Republicans on the House ethics committee are calling on Democrats to schedule the public trials of charges against Reps. Charles Rangel (D-N.Y.) and Maxine Waters (D-Calif.) before the November elections.
In an unusual break from the bipartisan secrecy the panel normally maintains, Rep. Jo Bonner (Ala.), the ranking Republican on the ethics committee, issued a public statement accusing Democrats of “stalling” the resolution of the Rangel and Waters matters.
“It is in the best interest of transparency and fairness to the American people, Representatives Charlie Rangel and Maxine Waters, and other members of the U.S. House of Representatives, that the House ethics committee stop stalling the resolution of the Rangel and Waters matters and complete these public trails prior to the November elections,” Bonner said in a lengthy written statement signed by himself and the four other GOP members of the ethics panel.
The ethics committee has been struggling to set a date for the public trials. Last Thursday the committee huddled in its basement office to try to hash out an agreement on the scheduling, but Republicans and Democrats were still at an impasse as of late last week.
Democratic leaders would no doubt like to avoid the spectacle of back-to-back public ethics trials for two of their members before the November elections. They have been frustrated with Rangel and Waters ever since they both rejected attempts to negotiate punishments and avoid a public trial.
Republicans, who stand to gain seats in the November election and possibly retake the majority, have every interest in showcasing the ethics charges against two prominent Democrats. Rangel, too, said he would like to have a chance to clear his name before the midterm vote and has expressed frustration over the ethics committee’s failure to produce a trial schedule.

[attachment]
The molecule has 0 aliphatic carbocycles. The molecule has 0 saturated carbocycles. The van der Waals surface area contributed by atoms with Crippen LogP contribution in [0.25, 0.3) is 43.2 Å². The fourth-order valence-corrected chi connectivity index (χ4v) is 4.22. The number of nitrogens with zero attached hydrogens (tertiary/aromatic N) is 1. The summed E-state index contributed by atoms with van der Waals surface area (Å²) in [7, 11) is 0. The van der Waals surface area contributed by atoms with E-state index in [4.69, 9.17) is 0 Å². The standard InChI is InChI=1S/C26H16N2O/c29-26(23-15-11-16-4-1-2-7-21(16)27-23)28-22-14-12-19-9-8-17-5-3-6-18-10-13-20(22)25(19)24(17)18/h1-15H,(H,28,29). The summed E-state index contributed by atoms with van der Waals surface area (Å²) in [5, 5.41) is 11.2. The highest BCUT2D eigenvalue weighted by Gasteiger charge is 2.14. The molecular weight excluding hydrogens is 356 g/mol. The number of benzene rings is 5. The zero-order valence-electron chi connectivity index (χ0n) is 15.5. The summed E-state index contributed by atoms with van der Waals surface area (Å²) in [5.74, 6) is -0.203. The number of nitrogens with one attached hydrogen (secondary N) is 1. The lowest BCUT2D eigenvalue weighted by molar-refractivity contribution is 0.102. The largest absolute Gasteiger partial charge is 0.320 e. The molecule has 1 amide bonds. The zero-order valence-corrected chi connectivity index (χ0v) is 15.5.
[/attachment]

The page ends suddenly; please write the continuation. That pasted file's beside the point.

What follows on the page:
Waters has urged the panel to hold the trial before the election, but last week said only that she would comment at the appropriate time.
Watchdogs are expecting those trials to take place after the elections so the ethics committee can avoid any accusations of politicizing the process.
In his public statement, Bonner specifically took issue with comments House Majority Leader Steny Hoyer (D-Md.) made this past weekend. Bonner blasted Hoyer for inaccurately saying that the scheduling of the trials is “up to Jo Bonner, and Zoe Lofgren, the Democrat.”
Hoyer also called for the trials to “be resolved as quickly as possible” and attributed the unwillingness of the committee to set trial dates prior to the November election to “their own scheduling problems.”
Bonner pointed to committee rules allowing adjudicatory subcommittees to meet “at the discretion of the chair.”
“After months of trial preparation — and, in the Rangel matter, two years of investigation — Chairwoman Zoe Lofgren should have already issued notices of public trial schedules in both the Rangel and Waters matters,” Bonner said in the statement.
He also said that members of the committee have “repeatedly” expressed their willingness to meet in October and hold the trial and noted that in the past committee members have returned to Washington to conclude “pressing” ethics issues.
“Representative Rangel and Representative Waters have publicly and rightfully — demanded the setting of their respective trials prior to the November election to ensure swift and fair resolution of their matters,” Bonner wrote. “In our opinion, Representatives Rangel and Waters deserve the opportunity to publicly and timely address the charges against them.”